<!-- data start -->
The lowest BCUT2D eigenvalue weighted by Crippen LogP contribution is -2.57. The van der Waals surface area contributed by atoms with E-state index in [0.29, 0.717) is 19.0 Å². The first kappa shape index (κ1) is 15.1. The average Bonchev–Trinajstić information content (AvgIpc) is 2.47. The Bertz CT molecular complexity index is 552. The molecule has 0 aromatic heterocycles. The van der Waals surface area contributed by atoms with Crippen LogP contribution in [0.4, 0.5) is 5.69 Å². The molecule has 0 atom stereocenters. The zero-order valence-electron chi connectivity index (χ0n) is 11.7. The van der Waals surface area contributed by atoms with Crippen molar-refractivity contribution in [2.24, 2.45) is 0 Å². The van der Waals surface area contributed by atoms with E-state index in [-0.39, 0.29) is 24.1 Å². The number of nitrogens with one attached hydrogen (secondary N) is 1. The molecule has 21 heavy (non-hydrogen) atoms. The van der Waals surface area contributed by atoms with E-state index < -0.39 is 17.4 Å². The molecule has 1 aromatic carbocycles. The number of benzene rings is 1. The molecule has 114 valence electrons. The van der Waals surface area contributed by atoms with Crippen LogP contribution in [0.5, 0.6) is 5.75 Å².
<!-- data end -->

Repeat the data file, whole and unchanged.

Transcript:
The lowest BCUT2D eigenvalue weighted by Crippen LogP contribution is -2.57. The van der Waals surface area contributed by atoms with E-state index in [0.29, 0.717) is 19.0 Å². The first kappa shape index (κ1) is 15.1. The average Bonchev–Trinajstić information content (AvgIpc) is 2.47. The Bertz CT molecular complexity index is 552. The molecule has 0 aromatic heterocycles. The van der Waals surface area contributed by atoms with Crippen LogP contribution in [0.4, 0.5) is 5.69 Å². The molecule has 0 atom stereocenters. The zero-order valence-electron chi connectivity index (χ0n) is 11.7. The van der Waals surface area contributed by atoms with Crippen molar-refractivity contribution in [2.24, 2.45) is 0 Å². The van der Waals surface area contributed by atoms with E-state index in [-0.39, 0.29) is 24.1 Å². The number of nitrogens with one attached hydrogen (secondary N) is 1. The molecule has 21 heavy (non-hydrogen) atoms. The van der Waals surface area contributed by atoms with E-state index < -0.39 is 17.4 Å². The molecule has 1 aromatic carbocycles. The number of benzene rings is 1. The molecule has 114 valence electrons. The van der Waals surface area contributed by atoms with Crippen LogP contribution in [0.5, 0.6) is 5.75 Å².